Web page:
When someone at work made a comment that America had lost the Vietnam War, Roye Wilson was shocked. Our soldiers never lost a battle there. The politicians decided they would leave and they did. To him, it was an honorable enterprise and the only right course at the time and it is his belief that it contributed to the fall of Soviet communism.
It was hard to find the enemy. Charlie would disappear into his holes and only come out once the Marines of Mike company had left. Richard Jackson's men tried probing the ground with sharp sticks, but they broke too easily. What they needed was steel. Thus was born the "Mike Spike." Part 1 of 2.
The 7th Cavalry was constantly in the field. You slept on the ground and kept on the move. Medic Roger Lutz recalls treating the wounded as the unit moved to support operations in Hue during the Tet Offensive.
While he was beginning his shift as the night duty officer, Lawson Magruder would marvel at the wrecked helicopters brought back to base. The brigade had moved and tactics had not been adjusted for the fact that there were anti-aircraft batteries up near the DMZ. He relates the story of LT Dick Anshus and a downed pilot who were captured.
The Air Force rescue crews flying the big helicopters known as the Jolly Green Giants began to get respect among the pilots of other services because they excelled at retrieving downed airmen. Pilot Dave Oliver was on one such mission, which was going badly, when the commander asked if was he willing to go in without waiting for backup. The situation was dire for the men on the ground so the answer was affirmative. He would be awarded the Silver Star for this action.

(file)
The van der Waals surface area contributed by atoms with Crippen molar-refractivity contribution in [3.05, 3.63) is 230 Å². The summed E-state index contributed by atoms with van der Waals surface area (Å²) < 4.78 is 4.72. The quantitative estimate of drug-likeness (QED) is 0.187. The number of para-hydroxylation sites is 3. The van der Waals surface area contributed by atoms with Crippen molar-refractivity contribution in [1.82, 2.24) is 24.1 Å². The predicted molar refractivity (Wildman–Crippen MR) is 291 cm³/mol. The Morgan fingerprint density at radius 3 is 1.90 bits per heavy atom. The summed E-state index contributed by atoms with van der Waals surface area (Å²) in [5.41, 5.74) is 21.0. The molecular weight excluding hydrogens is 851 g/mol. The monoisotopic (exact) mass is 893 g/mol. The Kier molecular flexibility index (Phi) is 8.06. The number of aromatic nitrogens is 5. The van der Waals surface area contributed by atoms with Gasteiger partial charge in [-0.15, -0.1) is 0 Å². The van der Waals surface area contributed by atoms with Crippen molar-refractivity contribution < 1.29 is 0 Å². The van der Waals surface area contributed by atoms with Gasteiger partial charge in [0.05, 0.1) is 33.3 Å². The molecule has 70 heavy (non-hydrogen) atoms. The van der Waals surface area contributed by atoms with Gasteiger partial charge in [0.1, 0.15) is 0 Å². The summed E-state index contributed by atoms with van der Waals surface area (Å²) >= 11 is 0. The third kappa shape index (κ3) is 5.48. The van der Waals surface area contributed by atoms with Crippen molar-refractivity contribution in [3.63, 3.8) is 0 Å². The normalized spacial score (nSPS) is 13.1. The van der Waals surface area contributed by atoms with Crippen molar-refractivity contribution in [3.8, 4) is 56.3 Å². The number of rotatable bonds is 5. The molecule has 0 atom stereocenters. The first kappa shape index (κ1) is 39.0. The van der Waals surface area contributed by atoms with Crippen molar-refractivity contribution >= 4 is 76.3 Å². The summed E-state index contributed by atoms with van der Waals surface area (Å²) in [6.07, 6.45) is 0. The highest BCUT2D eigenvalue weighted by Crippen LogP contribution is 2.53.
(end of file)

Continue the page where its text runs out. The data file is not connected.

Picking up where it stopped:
Medic Roger Lutz was young and idealistic. He enthusiastically participated in many Medical Civilian Action Programs, or MEDCAPS, while he was in Vietnam. He really enjoyed treating the villagers, more than he did treating the scammers trying to get sent to the rear with a self-inflicted injury.
His company command at the Cua Viet River was just the way Richard Jackson liked it. He was given free reign to take care of his area. He describes the tactics he used to fight the enemy and recalls one memorable fight in which his men and an NVA unit charged at each other in darkness.
It could be tough getting resupplied in the field in Vietnam. Medic Marvin Cole nearly had a Chinook land on top of him in the fog. He and his medical platoon performed missions treating civilians in their villages and he relates a chilling story of a child used by the enemy to attack one of these operations.
When you're under fire, you drop to the ground. When you're the medic and someone is shot, you have to crawl on the ground to the wounded man, hence the term Lizard. Roger Lutz describes the job of a Lizard in Vietnam, when he was doing exactly that.
Platoon leader Bill Pearson sent out a squad to set up a night ambush and when they made contact, it was with a much larger VC force. With the rest of the platoon, he set out to find them and bring them back. When he located the besieged squad, the battle became intense and they were in danger of being wiped out. In a desperation move, he called in artillery on his own position.
After the column was devastated by an NVA ambush, wounded Americans were scattered in the darkness. After his captain heard one such group calling for help on the radio, Freddie Owens joined a patrol to find them, guided by a gunshot every few minutes. Once there, medic Daniel Torres volunteered to stay with those who couldn't move and protected them through the night with medicine and a machine gun.